By Marguerite Arnold
In what is surely a sign of a white flag of defeat in the world of weed-tech, BlazeNow, an app that allows its users to connect via online interface with legal medical and recreational dispensaries globally, has now obtained access to the Apple App store.
The app, which bills itself as “where cannabis meets convenience,” is not the first of its kind to hit a market tired of the intrusive nature of Facebook and other mainstream social media outlets for all things marijuana. That said, it is clear its founders have studied a market much in transition and tried to position themselves in the way of the most obvious, and potentially soon-to-be highly lucrative, revenue streams.
The company has also set itself up from the start as a competitor to other similarly themed apps, including MassRoots (OTCQB: MSRT) and Weedmaps, both of whom have done a lot of heavy lifting on challenging the regulations front. In the case of the former, the company mounted a similar challenge to Apple’s App Store earlier in the year before it went public, itself no mean feat. In the face of the latter, which even had problems with credit card processors and dispensary payments for listing fees in the “good old days” of its genesis, Weedmaps made international news on April 1, 2014, when CBS refused to run its ad over Times Square.
However BlazeNow seems up to the challenge of capturing market share in a huge and exploding marketplace of legal users and those wanting information on how to become them, not to mention businesses hoping to reach all of the above. It has five revenue streams planned on its slick PR powerpoint, although the specific details have not been made available to the general public.
The company is also picking its path through a thicket of interesting marketing opportunities and positioning itself within the new possibilities opening up via legalization. For example, BlazeNow is clearly trying to wedge itself in the exploding cannabis marketing space, which is so ready for prime time it is already creating perfectly legitimate outlets around federally imposed guidelines and dams—especially in a mobile universe. This is an area full of promise if not good pickings and with plenty of room for a few competitors starting with age demographics alone.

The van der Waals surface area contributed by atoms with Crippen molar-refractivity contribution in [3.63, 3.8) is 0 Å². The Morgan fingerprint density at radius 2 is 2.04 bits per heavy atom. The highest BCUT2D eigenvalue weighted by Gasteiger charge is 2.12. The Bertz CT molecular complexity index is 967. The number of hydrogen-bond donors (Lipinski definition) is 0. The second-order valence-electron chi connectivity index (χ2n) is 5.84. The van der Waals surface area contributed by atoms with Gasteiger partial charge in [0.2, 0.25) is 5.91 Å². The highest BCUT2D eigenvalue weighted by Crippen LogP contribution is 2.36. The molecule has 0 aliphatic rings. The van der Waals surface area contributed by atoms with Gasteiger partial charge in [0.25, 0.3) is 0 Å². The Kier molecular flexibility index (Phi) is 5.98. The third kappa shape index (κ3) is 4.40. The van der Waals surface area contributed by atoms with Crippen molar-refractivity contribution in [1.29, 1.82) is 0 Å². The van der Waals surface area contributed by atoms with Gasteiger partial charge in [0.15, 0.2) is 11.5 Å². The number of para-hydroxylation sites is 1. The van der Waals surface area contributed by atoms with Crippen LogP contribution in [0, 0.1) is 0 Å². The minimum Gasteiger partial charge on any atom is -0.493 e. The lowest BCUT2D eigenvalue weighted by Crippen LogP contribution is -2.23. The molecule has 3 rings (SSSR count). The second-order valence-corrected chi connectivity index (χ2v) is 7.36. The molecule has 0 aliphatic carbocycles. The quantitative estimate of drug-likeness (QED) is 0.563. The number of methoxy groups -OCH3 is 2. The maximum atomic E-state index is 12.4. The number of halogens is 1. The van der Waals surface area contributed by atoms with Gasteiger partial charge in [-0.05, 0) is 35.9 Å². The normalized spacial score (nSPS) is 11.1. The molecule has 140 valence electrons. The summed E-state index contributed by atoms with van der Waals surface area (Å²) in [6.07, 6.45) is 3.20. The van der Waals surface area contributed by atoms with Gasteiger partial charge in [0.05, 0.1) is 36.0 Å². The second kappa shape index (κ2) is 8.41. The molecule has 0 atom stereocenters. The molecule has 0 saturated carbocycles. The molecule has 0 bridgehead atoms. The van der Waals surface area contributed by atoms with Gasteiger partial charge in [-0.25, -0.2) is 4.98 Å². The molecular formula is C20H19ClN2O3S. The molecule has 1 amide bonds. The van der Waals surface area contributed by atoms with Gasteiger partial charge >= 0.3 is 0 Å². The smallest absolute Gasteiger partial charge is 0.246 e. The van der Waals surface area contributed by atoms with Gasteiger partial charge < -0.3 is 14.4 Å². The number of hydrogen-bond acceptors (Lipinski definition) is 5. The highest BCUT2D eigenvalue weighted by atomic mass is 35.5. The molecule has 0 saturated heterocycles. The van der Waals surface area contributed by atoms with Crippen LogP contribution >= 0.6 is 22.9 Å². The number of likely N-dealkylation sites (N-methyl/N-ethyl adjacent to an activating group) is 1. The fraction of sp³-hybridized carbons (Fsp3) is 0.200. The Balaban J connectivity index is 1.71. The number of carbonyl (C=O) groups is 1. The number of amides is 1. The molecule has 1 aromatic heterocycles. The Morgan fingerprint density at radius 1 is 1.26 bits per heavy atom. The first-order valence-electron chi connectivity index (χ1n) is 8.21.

The app is also targeting business customers in a way that is in line with an evolving market if not appetite. Wholesale providers have a level of expertise at this point in state markets that is beginning to speak its own language, and one that is highly sophisticated and adept at operating within unbelievably complex regulations in constant flux. It could be that BlazeNow begins to develop a deeper wholesale bench for operators across state lines, which is not only sorely needed but another obvious place for a company like this to grow.
BlazeNow is also going after the online transaction universe, or so it hopes from its PR materials—an online credit union, for example, particularly with the advancement of marijuana banking legislation in Congress this summer, may not be very far off.
The upshot for the average marijuana entrepreneur and client, however, is that as of this year, especially in states where marijuana is now legal for some purpose, it will be easier than ever to ask questions, purchase, and even have, beyond San Francisco, home delivery, all with the push of a few buttons on a cell phone.